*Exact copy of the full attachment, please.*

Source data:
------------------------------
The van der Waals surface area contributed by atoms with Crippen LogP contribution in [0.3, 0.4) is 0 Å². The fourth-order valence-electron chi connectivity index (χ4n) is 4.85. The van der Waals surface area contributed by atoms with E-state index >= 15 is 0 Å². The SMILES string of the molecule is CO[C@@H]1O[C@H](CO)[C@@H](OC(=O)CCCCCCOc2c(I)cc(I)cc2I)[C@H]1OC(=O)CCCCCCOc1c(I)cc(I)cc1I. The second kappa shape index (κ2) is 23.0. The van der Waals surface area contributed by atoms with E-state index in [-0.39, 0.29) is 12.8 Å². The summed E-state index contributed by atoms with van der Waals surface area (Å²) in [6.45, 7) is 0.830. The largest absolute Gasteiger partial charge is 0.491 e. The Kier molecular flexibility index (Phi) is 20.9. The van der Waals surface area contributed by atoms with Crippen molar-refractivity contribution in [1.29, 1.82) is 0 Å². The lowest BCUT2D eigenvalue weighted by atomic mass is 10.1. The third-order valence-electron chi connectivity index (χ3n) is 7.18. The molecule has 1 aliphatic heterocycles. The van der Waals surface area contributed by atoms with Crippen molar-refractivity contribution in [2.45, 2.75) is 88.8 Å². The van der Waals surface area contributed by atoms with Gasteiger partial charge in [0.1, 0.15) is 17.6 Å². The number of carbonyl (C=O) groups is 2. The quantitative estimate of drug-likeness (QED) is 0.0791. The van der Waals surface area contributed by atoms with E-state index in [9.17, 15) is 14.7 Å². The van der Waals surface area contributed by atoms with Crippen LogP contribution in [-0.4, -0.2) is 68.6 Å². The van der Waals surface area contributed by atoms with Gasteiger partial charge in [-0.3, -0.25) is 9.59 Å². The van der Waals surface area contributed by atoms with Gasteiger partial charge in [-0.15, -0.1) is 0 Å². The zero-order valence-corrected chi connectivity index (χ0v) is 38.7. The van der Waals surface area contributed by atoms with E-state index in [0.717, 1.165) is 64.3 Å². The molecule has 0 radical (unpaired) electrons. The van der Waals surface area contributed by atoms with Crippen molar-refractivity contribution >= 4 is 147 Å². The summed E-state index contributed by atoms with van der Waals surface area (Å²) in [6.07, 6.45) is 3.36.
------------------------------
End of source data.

The van der Waals surface area contributed by atoms with Crippen LogP contribution in [0.3, 0.4) is 0 Å². The fourth-order valence-electron chi connectivity index (χ4n) is 4.85. The van der Waals surface area contributed by atoms with E-state index >= 15 is 0 Å². The SMILES string of the molecule is CO[C@@H]1O[C@H](CO)[C@@H](OC(=O)CCCCCCOc2c(I)cc(I)cc2I)[C@H]1OC(=O)CCCCCCOc1c(I)cc(I)cc1I. The second kappa shape index (κ2) is 23.0. The van der Waals surface area contributed by atoms with E-state index in [-0.39, 0.29) is 12.8 Å². The summed E-state index contributed by atoms with van der Waals surface area (Å²) in [6.45, 7) is 0.830. The largest absolute Gasteiger partial charge is 0.491 e. The Kier molecular flexibility index (Phi) is 20.9. The van der Waals surface area contributed by atoms with Crippen molar-refractivity contribution in [1.29, 1.82) is 0 Å². The lowest BCUT2D eigenvalue weighted by atomic mass is 10.1. The third-order valence-electron chi connectivity index (χ3n) is 7.18. The molecule has 1 aliphatic heterocycles. The van der Waals surface area contributed by atoms with Crippen molar-refractivity contribution in [2.45, 2.75) is 88.8 Å². The van der Waals surface area contributed by atoms with Gasteiger partial charge in [0.1, 0.15) is 17.6 Å². The number of carbonyl (C=O) groups is 2. The quantitative estimate of drug-likeness (QED) is 0.0791. The van der Waals surface area contributed by atoms with E-state index in [9.17, 15) is 14.7 Å². The van der Waals surface area contributed by atoms with Crippen LogP contribution in [-0.4, -0.2) is 68.6 Å². The van der Waals surface area contributed by atoms with Gasteiger partial charge in [-0.3, -0.25) is 9.59 Å². The van der Waals surface area contributed by atoms with Gasteiger partial charge in [-0.15, -0.1) is 0 Å². The zero-order valence-corrected chi connectivity index (χ0v) is 38.7. The van der Waals surface area contributed by atoms with E-state index in [0.717, 1.165) is 64.3 Å². The molecule has 0 radical (unpaired) electrons. The van der Waals surface area contributed by atoms with Crippen molar-refractivity contribution >= 4 is 147 Å². The summed E-state index contributed by atoms with van der Waals surface area (Å²) in [6.07, 6.45) is 3.36.